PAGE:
The central role of episodic memory impairments in psychosis
Our research laboratory have contributed significantly to this literature by combining cognitive neuroscientific techniques such as brain imaging to answer clinically relevant questions. We have observed that people with schizophrenia exhibit a selective memory deficit for relational memory (1) and this deficit relates to abnormalities in the hippocampo-prefrontal system (2). This work has examined the whole continuum of psychosis from clinical high risk (3), early psychosis (4) and enduring schizophrenia (5). Importantly, we have shown that such memory impairments selectively and negatively influence clinical (6) and functional (7) trajectories.
Longitudinal outcomes studies in first episode psychosis
Since 2004, we have developed a unique expertise in longitudinal studies of early psychosis by combining clinical, neurocognitive and neuroimaging data. This has made it possible the exploration of prognostication of outcome using neurocognition and neuroimaging data combined with symptom data. In a series of publications, we have examined remission of both positive and negative symptoms following a first episode of psychosis and identified neurocognitive and brain measures of early remission from psychosis (1). We have recently refined this work with a stronger focus on persistent negative symptoms (2). We have also systematically examined the longitudinal evolution of insight and how it relates to structural changes in the brain (3). We are still conducting longitudinal studies using a novel and high resolution imaging protocol.
Psychological interventions in schizophrenia and related disorders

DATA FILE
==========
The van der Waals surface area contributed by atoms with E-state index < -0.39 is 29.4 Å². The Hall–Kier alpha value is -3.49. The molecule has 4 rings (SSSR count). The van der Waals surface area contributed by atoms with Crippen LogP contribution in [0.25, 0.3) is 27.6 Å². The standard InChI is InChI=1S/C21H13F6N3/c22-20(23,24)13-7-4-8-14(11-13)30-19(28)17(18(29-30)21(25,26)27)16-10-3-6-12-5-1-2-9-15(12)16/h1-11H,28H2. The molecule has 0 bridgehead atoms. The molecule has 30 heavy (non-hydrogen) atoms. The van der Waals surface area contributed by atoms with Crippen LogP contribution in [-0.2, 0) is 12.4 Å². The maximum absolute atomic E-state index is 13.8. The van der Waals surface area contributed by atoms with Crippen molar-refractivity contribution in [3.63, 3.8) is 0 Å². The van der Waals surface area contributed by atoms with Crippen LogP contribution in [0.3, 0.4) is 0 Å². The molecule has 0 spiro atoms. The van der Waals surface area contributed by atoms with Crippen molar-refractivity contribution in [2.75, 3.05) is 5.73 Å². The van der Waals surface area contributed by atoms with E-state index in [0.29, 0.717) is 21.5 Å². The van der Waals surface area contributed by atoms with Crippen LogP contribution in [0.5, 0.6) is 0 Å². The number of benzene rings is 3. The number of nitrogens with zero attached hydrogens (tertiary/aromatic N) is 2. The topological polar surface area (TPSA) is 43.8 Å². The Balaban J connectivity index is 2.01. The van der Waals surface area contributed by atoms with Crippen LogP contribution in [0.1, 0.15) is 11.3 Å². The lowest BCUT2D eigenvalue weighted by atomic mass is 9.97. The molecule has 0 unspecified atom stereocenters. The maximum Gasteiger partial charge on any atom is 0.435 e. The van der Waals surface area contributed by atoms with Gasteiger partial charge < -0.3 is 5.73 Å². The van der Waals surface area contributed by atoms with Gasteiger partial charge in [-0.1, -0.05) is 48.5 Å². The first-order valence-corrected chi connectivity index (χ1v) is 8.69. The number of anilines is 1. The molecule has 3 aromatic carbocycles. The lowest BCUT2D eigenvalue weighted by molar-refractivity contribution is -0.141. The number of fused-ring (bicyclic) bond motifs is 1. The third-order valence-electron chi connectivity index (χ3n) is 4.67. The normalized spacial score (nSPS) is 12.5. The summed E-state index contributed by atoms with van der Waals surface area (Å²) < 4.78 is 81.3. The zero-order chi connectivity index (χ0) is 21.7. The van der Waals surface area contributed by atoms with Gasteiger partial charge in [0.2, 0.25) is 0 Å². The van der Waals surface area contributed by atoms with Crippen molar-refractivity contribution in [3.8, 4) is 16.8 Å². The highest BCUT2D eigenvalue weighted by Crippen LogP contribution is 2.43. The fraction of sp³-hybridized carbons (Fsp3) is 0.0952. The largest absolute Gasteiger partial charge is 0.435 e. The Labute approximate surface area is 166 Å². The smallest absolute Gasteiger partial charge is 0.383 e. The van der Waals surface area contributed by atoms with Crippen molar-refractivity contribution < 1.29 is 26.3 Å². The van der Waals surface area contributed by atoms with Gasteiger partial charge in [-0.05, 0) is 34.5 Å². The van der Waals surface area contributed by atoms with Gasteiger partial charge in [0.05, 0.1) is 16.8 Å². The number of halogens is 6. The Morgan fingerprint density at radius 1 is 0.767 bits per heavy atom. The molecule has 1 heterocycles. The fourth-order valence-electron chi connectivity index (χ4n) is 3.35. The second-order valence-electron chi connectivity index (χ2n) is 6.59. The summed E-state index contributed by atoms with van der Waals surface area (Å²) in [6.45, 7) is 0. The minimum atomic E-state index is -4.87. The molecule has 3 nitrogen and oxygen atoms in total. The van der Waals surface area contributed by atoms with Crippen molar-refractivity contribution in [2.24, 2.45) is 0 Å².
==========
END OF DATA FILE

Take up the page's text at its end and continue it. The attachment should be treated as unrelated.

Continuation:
Another significant area of interest, development and contributions concerns the development of psychological interventions for people with a psychotic disorder. Since 2010, we have conducted multiple research projects involving cognitive remediation therapy (1) and cognitive behavioral therapy (2). We have received fundings (including CIHR and a FRQS Research Chair) to conduct randomized controlled trials and test the efficacy of our novel interventions. The development of such interventions has been greatly facilitated by the creation of the Centre for Personalized Psychological Intervention for Psychosis (CI3P) at the Douglas Institute.
It is thanks to the vision and audacity of Amine Saadi, Assistant Director of Specialized Services, Chantal Fournier, Coordinator of Adult Mental Health Continuum, and Dr. Martin Lepage, clinical psychologist and researcher, that the CI3P was born in 2016. This innovative project is also made possible by the collaboration of the Centre intégré universitaire de santé et de services sociaux (CIUSSS) de l’Ouest-de-l’Île-de-Montréal, Mental Health and Addiction Programs Directorate.
The CI3P integrates all psychological resources for psychosis (psychologists, neuropsychologists & interns in psychology) and embeds related researchers and students all under one roof.
This clinic gives psychological interventions to outpatient and inpatient clinics associated with the Psychosis Program. We provide services to more than 150 patients per year and offers individual and group interventions. The vast majority of service users (about 90%) also engages in research activities including novel interventions and other types of clinical research. As such, this clinic is central to our psychological intervention studies.